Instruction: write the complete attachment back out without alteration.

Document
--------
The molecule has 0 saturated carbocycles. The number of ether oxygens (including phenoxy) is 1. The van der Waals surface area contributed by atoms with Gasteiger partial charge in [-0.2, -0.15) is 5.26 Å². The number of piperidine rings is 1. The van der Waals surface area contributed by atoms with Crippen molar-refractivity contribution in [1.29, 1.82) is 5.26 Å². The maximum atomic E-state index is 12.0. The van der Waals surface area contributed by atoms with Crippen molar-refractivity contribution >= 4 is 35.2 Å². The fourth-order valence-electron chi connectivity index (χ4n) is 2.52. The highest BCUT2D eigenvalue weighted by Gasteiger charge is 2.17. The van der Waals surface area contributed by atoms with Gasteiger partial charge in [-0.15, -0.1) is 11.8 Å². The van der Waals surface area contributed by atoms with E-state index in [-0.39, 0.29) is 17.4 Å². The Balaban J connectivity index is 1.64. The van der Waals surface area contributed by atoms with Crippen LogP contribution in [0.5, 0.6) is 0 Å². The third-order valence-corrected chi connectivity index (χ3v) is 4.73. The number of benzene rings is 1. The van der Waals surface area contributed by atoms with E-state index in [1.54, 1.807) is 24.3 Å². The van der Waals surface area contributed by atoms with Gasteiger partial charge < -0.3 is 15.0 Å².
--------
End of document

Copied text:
The molecule has 0 saturated carbocycles. The number of ether oxygens (including phenoxy) is 1. The van der Waals surface area contributed by atoms with Gasteiger partial charge in [-0.2, -0.15) is 5.26 Å². The number of piperidine rings is 1. The van der Waals surface area contributed by atoms with Crippen molar-refractivity contribution in [1.29, 1.82) is 5.26 Å². The maximum atomic E-state index is 12.0. The van der Waals surface area contributed by atoms with Crippen molar-refractivity contribution >= 4 is 35.2 Å². The fourth-order valence-electron chi connectivity index (χ4n) is 2.52. The highest BCUT2D eigenvalue weighted by Gasteiger charge is 2.17. The van der Waals surface area contributed by atoms with Gasteiger partial charge in [-0.15, -0.1) is 11.8 Å². The van der Waals surface area contributed by atoms with E-state index in [-0.39, 0.29) is 17.4 Å². The Balaban J connectivity index is 1.64. The van der Waals surface area contributed by atoms with Crippen LogP contribution in [0.5, 0.6) is 0 Å². The third-order valence-corrected chi connectivity index (χ3v) is 4.73. The number of benzene rings is 1. The van der Waals surface area contributed by atoms with E-state index in [1.54, 1.807) is 24.3 Å². The van der Waals surface area contributed by atoms with Gasteiger partial charge < -0.3 is 15.0 Å².